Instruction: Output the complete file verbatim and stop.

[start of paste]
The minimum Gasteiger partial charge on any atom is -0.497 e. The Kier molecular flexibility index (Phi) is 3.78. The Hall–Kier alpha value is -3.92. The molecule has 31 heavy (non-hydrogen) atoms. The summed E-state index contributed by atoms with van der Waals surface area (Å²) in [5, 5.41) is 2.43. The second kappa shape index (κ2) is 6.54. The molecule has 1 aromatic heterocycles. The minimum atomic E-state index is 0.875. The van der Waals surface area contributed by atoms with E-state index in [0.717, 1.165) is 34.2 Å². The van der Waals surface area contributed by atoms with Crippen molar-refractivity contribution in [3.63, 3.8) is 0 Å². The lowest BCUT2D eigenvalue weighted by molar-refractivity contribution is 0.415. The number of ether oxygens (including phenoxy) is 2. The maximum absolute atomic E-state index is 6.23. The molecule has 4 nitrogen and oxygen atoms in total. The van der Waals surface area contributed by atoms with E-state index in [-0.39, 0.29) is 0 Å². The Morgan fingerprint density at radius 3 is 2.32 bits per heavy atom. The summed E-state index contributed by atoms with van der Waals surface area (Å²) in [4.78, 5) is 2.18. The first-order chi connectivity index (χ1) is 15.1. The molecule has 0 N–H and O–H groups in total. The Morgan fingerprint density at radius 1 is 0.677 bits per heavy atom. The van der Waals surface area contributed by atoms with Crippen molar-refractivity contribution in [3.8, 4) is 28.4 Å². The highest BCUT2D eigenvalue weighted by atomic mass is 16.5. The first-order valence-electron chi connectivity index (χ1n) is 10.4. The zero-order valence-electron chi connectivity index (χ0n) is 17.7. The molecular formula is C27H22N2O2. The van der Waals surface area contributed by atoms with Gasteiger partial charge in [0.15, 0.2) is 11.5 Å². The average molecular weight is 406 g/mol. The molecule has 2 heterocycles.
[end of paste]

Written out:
The minimum Gasteiger partial charge on any atom is -0.497 e. The Kier molecular flexibility index (Phi) is 3.78. The Hall–Kier alpha value is -3.92. The molecule has 31 heavy (non-hydrogen) atoms. The summed E-state index contributed by atoms with van der Waals surface area (Å²) in [5, 5.41) is 2.43. The second kappa shape index (κ2) is 6.54. The molecule has 1 aromatic heterocycles. The minimum atomic E-state index is 0.875. The van der Waals surface area contributed by atoms with E-state index in [0.717, 1.165) is 34.2 Å². The van der Waals surface area contributed by atoms with Crippen molar-refractivity contribution in [3.63, 3.8) is 0 Å². The lowest BCUT2D eigenvalue weighted by molar-refractivity contribution is 0.415. The number of ether oxygens (including phenoxy) is 2. The maximum absolute atomic E-state index is 6.23. The molecule has 4 nitrogen and oxygen atoms in total. The van der Waals surface area contributed by atoms with E-state index in [-0.39, 0.29) is 0 Å². The Morgan fingerprint density at radius 3 is 2.32 bits per heavy atom. The summed E-state index contributed by atoms with van der Waals surface area (Å²) in [4.78, 5) is 2.18. The first-order chi connectivity index (χ1) is 15.1. The molecule has 0 N–H and O–H groups in total. The Morgan fingerprint density at radius 1 is 0.677 bits per heavy atom. The van der Waals surface area contributed by atoms with Crippen molar-refractivity contribution in [3.8, 4) is 28.4 Å². The highest BCUT2D eigenvalue weighted by atomic mass is 16.5. The first-order valence-electron chi connectivity index (χ1n) is 10.4. The zero-order valence-electron chi connectivity index (χ0n) is 17.7. The molecular formula is C27H22N2O2. The van der Waals surface area contributed by atoms with Gasteiger partial charge in [0.15, 0.2) is 11.5 Å². The average molecular weight is 406 g/mol. The molecule has 2 heterocycles.